Sunday, 24 July 2016

Week 8: Nanotechnology + Art

The topic of nanotechnology emerged in the late 1950s, when the renowned physicist Richard Feynman discussed the possibilities of manipulating properties at an atomic level. The term was coined by Japanese scientist Norio Tariguchi. The idea of modifying substances at a molecular level introduced brand new industries and bred new technologies with amazing applications, such as tissue engineering, which created synthetic materials capable of mimicking and supporting biological organs.

Tissue engineering helps support bone regeneration

When first introduced to the topic of nanotechnology and art, I was immediately reminded of another type of art that is arguable performed at a similar, but less microscopic level - micro-sculptures. I first learned of micro-sculptures through the carving of a city on a walnut, and the topic of expressing creativity on such a intricate level fascinated me.

Microsculpture: carving of the colosseum on a human tooth
However, the concept of nanoart is much more complex and involves a much more scientific approach. Professor Vesna and Jim Gimzewski, in their article, suggested that both nanotechnology and media art challenges ordinary perception and tweaks our approach to interpreting reality. This is reflected in many of the art pieces collected on NanoArt21, a website which aims to promote the technological movement and raise awareness for the impact of nanotechnology on our lives. 

An example which provokes this shift in perception is the work by Elena Lucia Constantinescu, a microscopist who was "fascinated by the spectacular microworld when using the image processing software for my micrographs; [and] was astonished by the countless possibilities offered by digital technology to turn the photos into artistic images." The artworks she created through micrographs showcase the building block of reality - but at a level that's invisible to the human eye, thereby challenging our day-to-day perception of reality with our naked eyes.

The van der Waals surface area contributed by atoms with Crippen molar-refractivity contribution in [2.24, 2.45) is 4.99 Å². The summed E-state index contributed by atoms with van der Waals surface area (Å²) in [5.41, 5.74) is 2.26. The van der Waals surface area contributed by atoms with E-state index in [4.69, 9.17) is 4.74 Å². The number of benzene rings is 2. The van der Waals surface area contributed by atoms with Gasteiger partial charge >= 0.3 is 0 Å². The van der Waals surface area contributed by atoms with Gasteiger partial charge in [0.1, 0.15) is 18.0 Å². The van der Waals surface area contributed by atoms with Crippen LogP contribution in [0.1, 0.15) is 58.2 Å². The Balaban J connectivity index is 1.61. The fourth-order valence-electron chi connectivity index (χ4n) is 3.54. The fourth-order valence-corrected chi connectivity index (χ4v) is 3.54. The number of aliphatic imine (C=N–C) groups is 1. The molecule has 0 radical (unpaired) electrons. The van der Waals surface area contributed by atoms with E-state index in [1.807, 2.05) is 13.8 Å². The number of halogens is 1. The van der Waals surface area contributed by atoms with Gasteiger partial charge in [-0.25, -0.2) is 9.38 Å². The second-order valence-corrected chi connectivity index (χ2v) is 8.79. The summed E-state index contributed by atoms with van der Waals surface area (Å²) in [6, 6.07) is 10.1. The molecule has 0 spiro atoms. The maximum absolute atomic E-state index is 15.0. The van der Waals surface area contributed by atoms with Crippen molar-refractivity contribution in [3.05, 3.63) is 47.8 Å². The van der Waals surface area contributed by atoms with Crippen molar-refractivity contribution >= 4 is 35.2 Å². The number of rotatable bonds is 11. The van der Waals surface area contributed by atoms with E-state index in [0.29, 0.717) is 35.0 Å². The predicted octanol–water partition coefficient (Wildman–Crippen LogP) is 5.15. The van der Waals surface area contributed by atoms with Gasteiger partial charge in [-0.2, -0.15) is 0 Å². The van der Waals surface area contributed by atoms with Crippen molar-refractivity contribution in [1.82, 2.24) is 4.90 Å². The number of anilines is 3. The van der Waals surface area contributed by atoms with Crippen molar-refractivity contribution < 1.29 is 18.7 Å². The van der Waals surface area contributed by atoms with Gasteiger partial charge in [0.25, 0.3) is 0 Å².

Coral Barrier by Elena Constantinescu
Nanotechnology is a field that will continue to impact and transform our lives in the future. Scientific imaging at a microscopic level is a technique which redefines conventional methods of creating art, and contributes to the "Third Culture" that is the intersection of art and science.

Khadid, Jad. Biomimetics in Industrial Design: Bone Tissue Engineering. Digital image. Khadidjad. Wordpress, n.d. Web. 24 July 2016. 

Micro Sculpture. Digital image. Webneel. Webneel, n.d. Web. 24 July 2016. 

"Nano Art Gallery." YouTube. Laboratory Equipment, n.d. Web. 24 July 2016. 

"NanoArt21 Exhibitions." - Elena Lucia Constantinescu, Romania, 2012/Coral Barrier. NANOARt21, n.d. Web. 24 July 2016. 

"Nanotechnology." Wikipedia. Wikimedia Foundation, n.d. Web. 24 July 2016. 

Vesna, Victoria, and Jim Gimzewski. "The Nanomeme Syndrome: Blurring of Fact & Fiction in the Construction of a New Science." (n.d.): n. pag. Web. 22 May 2016. 

"NANOART21." Nanoart21, n.d. Web. 24 July 2016. 

"Can Art Make Nanotechnology Easier to Understand?" National Geographic. National Geographic Society, n.d. Web. 24 July 2016. 

Vesna, Victoria. “Intro to NanoTech + Art." UCLA, Los Angeles. Lecture.

No comments:

Post a Comment